RPF (Rich Pixel Format) is the format that supports the ability to include arbitrary image channels. While setting up a file for output, if you select RPF Image File from the list, you'll go to the RPF setup dialog. Once there, you can specify what channels you want to write out to the file.
RPF files replace RLA files as the format of choice for rendering animations requiring further post-production or effects work. Many channels available in RPF files are exclusive to this format.
Tip: When you create a scene you plan to render as an RPF file for use with the Discreet combustion™ product, turn on Render Occlude Objects (in the Object Properties Dialog) for objects in the scene. This is important if you want to use the combustion G-Buffer Extract feature. When Render Occluded Objects is enabled and you extract an object in combustion, the objects behind it are drawn correctly. If Render Occluded Objects is disabled (the default), objects behind the extracted object appear with black holes where they were occluded.
Clicking Render or Setup in the Render Output File dialog displays the RPF Image File Format dialog.
The standard channels are RGB color and the alpha (transparency) channel.
Bits per Channel—Choose either 8 or 16 as the number of bits per channel. Default=8.
Store Alpha Channel—Choose whether to save the alpha channel. Default=selected.
For output RPF files, there are additional channels that you can generate (and view in the virtual frame buffer):
Z—Saves Z-Buffer information in repeating gradients from white to black. The gradients indicate relative depth of the object in the scene.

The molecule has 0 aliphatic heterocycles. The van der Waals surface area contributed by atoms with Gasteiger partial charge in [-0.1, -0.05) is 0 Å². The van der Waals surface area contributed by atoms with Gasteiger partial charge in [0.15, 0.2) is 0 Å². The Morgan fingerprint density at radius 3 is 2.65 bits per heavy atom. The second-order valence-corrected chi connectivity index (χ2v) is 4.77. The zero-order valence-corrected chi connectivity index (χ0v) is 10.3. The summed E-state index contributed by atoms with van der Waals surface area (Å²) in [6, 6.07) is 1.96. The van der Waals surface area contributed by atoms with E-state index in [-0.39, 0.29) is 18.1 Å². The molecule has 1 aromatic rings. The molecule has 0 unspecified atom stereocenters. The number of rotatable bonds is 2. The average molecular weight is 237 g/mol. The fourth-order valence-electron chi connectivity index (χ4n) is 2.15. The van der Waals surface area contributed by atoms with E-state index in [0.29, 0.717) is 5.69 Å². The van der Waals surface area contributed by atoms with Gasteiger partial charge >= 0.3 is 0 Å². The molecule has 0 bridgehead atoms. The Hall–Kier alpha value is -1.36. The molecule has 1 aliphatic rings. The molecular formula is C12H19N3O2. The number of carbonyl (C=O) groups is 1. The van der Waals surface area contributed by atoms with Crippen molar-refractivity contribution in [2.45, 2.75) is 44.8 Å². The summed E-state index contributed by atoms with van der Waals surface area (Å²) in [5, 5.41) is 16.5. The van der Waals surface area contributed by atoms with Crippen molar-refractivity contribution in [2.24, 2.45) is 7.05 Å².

Material Effects—Saves the Effects Channel used by materials assigned to objects in the scene. The Effects Channel is a material property set in the Material Editor and used during Video Post compositing. Each Effects Channel ID is displayed using a different random color.
Object—Saves the G-Buffer Object Channel ID assigned to objects using the Object Properties dialog. The G-Buffer ID is used during Video Post compositing. Each G-Buffer ID is displayed using a different random color.
UV Coordinates—Saves the range of UV mapping coordinates as a color gradient. This channel shows where mapping seams might occur.
Note: UV Coordinates will not be displayed on objects that have the UVW Map Modifier applied unless a map has been applied that uses the coordinates.
Normal—Saves the orientation of normal vectors as a grayscale gradient. Light gray surfaces have normals pointing toward the view. Dark gray surfaces have normals pointing away from the view.
Non Clamped Color—Saves areas in the image where colors exceeded the valid color range and were corrected. The areas appear as bright saturated colors usually around specular highlights.
The Z-Coverage feature is provided primarily for developers, and should aid in the antialiasing of Z-buffers.
Node Render ID—Saves each object as a solid color according to its G-Buffer Object channel (found under Object Properties).
Color—Saves the color returned by the material shader for the fragment. This channel displays any transparent fragment as a solid color.
Transparency—Saves transparency returned by the material shader for the fragment. Any fragment with any degree of transparency will be rendered as a solid gray object.
Velocity—Saves the velocity vector of the fragment relative to the screen in screen coordinates.
Sub-Pixel weight—Saves the sub-pixel weight of a fragment. The channel contains the fractions of the total pixel color contributed by the fragment. The sum of all the fragments gives the final pixel color. The weight for a given fragment takes into account the coverage of the fragment and the transparency of any fragments that are in front of a given fragment.
Sub-Pixel Mask—Saves the sub-pixel alpha mask. This channel provides a mask of 16 bits (4x4) per pixel, used in antialiased alpha compositing. This mask is especially useful with the combustion compositing product.